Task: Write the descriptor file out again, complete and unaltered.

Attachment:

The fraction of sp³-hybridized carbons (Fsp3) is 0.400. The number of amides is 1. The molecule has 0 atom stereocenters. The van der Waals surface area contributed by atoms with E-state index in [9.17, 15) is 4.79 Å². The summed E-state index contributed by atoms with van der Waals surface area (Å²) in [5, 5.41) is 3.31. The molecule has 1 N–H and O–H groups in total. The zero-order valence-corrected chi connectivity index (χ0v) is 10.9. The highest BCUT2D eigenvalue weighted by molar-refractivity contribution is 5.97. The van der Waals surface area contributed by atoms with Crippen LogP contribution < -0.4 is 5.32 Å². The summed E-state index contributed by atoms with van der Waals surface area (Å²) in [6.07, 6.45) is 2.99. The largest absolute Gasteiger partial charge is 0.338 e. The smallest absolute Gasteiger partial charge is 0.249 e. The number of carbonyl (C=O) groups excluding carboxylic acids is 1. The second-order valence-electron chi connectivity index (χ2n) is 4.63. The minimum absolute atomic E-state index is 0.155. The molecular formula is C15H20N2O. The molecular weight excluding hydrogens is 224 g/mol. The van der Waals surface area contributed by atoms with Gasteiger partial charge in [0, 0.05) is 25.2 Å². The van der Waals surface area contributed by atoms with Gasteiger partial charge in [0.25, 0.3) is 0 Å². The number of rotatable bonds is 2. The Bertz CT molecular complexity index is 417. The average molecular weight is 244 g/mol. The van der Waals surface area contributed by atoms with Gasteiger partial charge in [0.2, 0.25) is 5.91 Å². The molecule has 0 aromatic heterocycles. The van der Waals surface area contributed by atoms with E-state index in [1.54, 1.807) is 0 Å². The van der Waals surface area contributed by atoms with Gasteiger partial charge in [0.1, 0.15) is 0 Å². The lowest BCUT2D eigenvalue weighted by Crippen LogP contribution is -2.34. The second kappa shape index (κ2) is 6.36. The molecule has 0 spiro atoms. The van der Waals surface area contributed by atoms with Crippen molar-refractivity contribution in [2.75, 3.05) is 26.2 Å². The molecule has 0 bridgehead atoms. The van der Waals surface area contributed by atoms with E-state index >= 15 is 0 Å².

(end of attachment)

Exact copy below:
The fraction of sp³-hybridized carbons (Fsp3) is 0.400. The number of amides is 1. The molecule has 0 atom stereocenters. The van der Waals surface area contributed by atoms with E-state index in [9.17, 15) is 4.79 Å². The summed E-state index contributed by atoms with van der Waals surface area (Å²) in [5, 5.41) is 3.31. The molecule has 1 N–H and O–H groups in total. The zero-order valence-corrected chi connectivity index (χ0v) is 10.9. The highest BCUT2D eigenvalue weighted by molar-refractivity contribution is 5.97. The van der Waals surface area contributed by atoms with Crippen LogP contribution < -0.4 is 5.32 Å². The summed E-state index contributed by atoms with van der Waals surface area (Å²) in [6.07, 6.45) is 2.99. The largest absolute Gasteiger partial charge is 0.338 e. The smallest absolute Gasteiger partial charge is 0.249 e. The number of carbonyl (C=O) groups excluding carboxylic acids is 1. The second-order valence-electron chi connectivity index (χ2n) is 4.63. The minimum absolute atomic E-state index is 0.155. The molecular formula is C15H20N2O. The molecular weight excluding hydrogens is 224 g/mol. The van der Waals surface area contributed by atoms with Gasteiger partial charge in [0, 0.05) is 25.2 Å². The van der Waals surface area contributed by atoms with Gasteiger partial charge in [0.25, 0.3) is 0 Å². The number of rotatable bonds is 2. The Bertz CT molecular complexity index is 417. The average molecular weight is 244 g/mol. The van der Waals surface area contributed by atoms with Gasteiger partial charge in [0.2, 0.25) is 5.91 Å². The molecule has 0 aromatic heterocycles. The van der Waals surface area contributed by atoms with E-state index in [1.54, 1.807) is 0 Å². The van der Waals surface area contributed by atoms with Gasteiger partial charge in [0.1, 0.15) is 0 Å². The lowest BCUT2D eigenvalue weighted by Crippen LogP contribution is -2.34. The second kappa shape index (κ2) is 6.36. The molecule has 0 spiro atoms. The van der Waals surface area contributed by atoms with Crippen molar-refractivity contribution in [2.75, 3.05) is 26.2 Å². The molecule has 0 bridgehead atoms. The van der Waals surface area contributed by atoms with E-state index >= 15 is 0 Å².